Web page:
Providing the Printing Industry with Unmatched Products and After-Sales Support

Rossini


Since 1928, Rossini has supplied the printing sector with a complete range of rubber rollers, printing sleeves and equipment and has been a major, well-respected player in its industry due to its impressive after sales support, which, 90 years later, still remains unmatched.
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Also known as “Rossini Spa,” the B2B roller and sleeve designer/manufacturer provides OEM customers with cutting-edge solutions to help them achieve high quality results in gravure, flexographic, and offset printing, and even designs and produces auxiliary machinery through its equipment division. It has two production facilities in Italy where it was originally established, as well as in Spain, Romania, Brazil, India, and as of 20 years ago, in the U.S. These facilities also house sales groups and it has dedicated sales offices in Germany, the U.K., France, and China.

Rossini employs 600 people worldwide, who work together to produce high quality, value-added products within reasonable lead times, thereby providing Rossini’s customer base with the ability to meet their expectations, both from a print quality standpoint and in a timely manner. The company is known internationally as the go-to sleeve supplier for OEM printing press manufacturers.

In 1996, the Italian company expanded its business to North America, and began manufacturing on the continent in 1998. Today, Rossini’s North America facility in Suwanee, Georgia (just a 40-minute drive to Atlanta) employs 79 people, and is busier than ever.

In this issue of Manufacturing in Focus, we asked Sales Director Michael Bell—who is also one of Rossini North America’s co-founders—about the future of the business.

Rossini has just finished an expansion of its U.S. facility, and plans to continue to modernize with increased automation. Interestingly, this North America subsidiary has consistently been expanding since its founding, which occurred shortly after Bell met Rossini’s Owner and CEO, Felice Rossini, at a trade show in 1995. Bell was then in an engineering role in the textile finishing industry, but was seeking a new opportunity in a progressive industry with a foreseeable future. At the time, Rossini had only two manufacturing facilities, and both were in Italy.

“I was involved in the founding of Rossini North America in January of 1996. Initially it was an agreement to simply market and sell the products manufactured in Europe. There was an agreement with Felice Rossini that if we reached a certain sales level, we would build a factory and start manufacturing here in the U.S. for the North American market. We reached that point very quickly, within two years. True to his word, we started looking for where best to set up the operation,” Michael Bell recounts.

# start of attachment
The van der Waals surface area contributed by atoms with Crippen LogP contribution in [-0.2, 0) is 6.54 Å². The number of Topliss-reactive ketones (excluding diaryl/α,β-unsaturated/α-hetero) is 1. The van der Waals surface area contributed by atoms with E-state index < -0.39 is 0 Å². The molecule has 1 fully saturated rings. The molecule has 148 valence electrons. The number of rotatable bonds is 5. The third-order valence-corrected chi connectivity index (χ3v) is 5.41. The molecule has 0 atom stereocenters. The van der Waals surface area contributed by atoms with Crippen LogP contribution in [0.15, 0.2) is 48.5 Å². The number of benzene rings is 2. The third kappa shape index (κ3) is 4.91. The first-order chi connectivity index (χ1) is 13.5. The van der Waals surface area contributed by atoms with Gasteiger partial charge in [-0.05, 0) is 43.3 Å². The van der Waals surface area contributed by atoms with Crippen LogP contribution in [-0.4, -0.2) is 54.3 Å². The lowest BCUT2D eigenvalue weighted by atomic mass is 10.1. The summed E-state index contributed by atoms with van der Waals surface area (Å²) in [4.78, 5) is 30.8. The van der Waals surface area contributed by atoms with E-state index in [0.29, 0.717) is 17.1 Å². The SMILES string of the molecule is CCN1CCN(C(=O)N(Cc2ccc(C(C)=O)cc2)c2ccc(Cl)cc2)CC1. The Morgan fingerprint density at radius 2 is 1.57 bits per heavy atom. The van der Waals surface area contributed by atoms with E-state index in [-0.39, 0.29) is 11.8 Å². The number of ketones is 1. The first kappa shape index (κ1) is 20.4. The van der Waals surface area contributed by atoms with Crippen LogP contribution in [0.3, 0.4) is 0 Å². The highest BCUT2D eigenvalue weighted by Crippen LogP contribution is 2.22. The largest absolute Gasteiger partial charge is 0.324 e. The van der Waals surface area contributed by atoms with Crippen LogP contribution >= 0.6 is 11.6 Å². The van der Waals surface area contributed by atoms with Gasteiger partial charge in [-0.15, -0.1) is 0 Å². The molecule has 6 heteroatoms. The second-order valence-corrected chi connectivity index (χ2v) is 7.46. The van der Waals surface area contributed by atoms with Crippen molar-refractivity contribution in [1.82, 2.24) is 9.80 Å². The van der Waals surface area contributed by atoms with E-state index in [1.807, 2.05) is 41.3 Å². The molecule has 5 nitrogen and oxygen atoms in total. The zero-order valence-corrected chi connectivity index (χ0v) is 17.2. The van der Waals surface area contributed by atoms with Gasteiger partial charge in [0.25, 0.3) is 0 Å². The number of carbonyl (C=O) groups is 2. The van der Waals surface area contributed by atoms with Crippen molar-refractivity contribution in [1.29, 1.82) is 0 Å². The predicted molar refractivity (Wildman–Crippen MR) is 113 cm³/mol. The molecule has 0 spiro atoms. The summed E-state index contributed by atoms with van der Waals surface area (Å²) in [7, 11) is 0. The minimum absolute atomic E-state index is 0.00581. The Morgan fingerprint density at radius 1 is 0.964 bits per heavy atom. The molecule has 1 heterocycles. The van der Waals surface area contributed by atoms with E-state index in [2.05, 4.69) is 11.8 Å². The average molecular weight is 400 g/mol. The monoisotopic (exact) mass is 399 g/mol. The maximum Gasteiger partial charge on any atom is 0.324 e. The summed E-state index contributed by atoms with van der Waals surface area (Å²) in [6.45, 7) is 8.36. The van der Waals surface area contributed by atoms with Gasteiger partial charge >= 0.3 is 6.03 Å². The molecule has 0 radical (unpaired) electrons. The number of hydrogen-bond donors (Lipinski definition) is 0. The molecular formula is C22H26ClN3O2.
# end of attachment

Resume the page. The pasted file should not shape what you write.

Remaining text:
Because Rossini North America would have to receive raw materials and many basic as well as complex sleeve products, Atlanta was chosen as a good facility location over other metropolises like New York City and Chicago due to its excellent international airport. In fact, the ATL Hartsfield-Jackson is famously known as the busiest airport in the world.

Rossini’s initial U.S. location was in Buford, part of the Atlanta-Sandy Springs-Marietta Metropolitan Statistical Area. Its first manufacturing facility was a small, 6,000 square foot facility that produced basic fiberglass sleeves. Rossini quickly outgrew the facility, and in 2001 expanded threefold to about 18,000 square feet when it began producing more complex sleeves, including those with urethane materials. Three years later in 2004, the facility underwent another 6,000 square foot expansion, adding a rubber covering operation and bringing it up to a total of about 24,000 square feet.

Bell tells us that this entire time, Rossini North America had been utilizing the services of another company to represent the business externally. “We had a company representing us up until 2001. At that point, a decision was made that it would be best to set up our own internal sales organization and we hired a seasoned salesman with deep knowledge of the printing industry. We hired three additional sales people at the end of 2005 and went into full-fledged sales and production, marketing ourselves from out of a new facility in Suwannee, Georgia at the beginning of 2006.”

2006 was an eventful year for Rossini North America, in which it moved from Buford to a newly built, custom 56,000 square foot facility in Suwanee, with 3,500 square feet of office space. “In order to meet continued growth and demand in the market, we recently completed the investment in an additional 15,000 square feet of production space and 1,000 square feet of office space. That expansion was completed as of April last year,” says Bell.

Rossini’s modernized, 71,000 square foot Suwanee facility now contains much more automated equipment in order to meet market demands and exceed customer expectations. “We recognize that automation is going to be a big part in the next five years at Rossini,” remarks Bell. “We have introduced some CNC equipment, which can complete five or six steps in the sleeve production that in the past was done by individual pieces of machinery and individual employees. Through the automation process, we are putting ourselves in a position to become leaner and provide a more consistent product in a faster period of time.”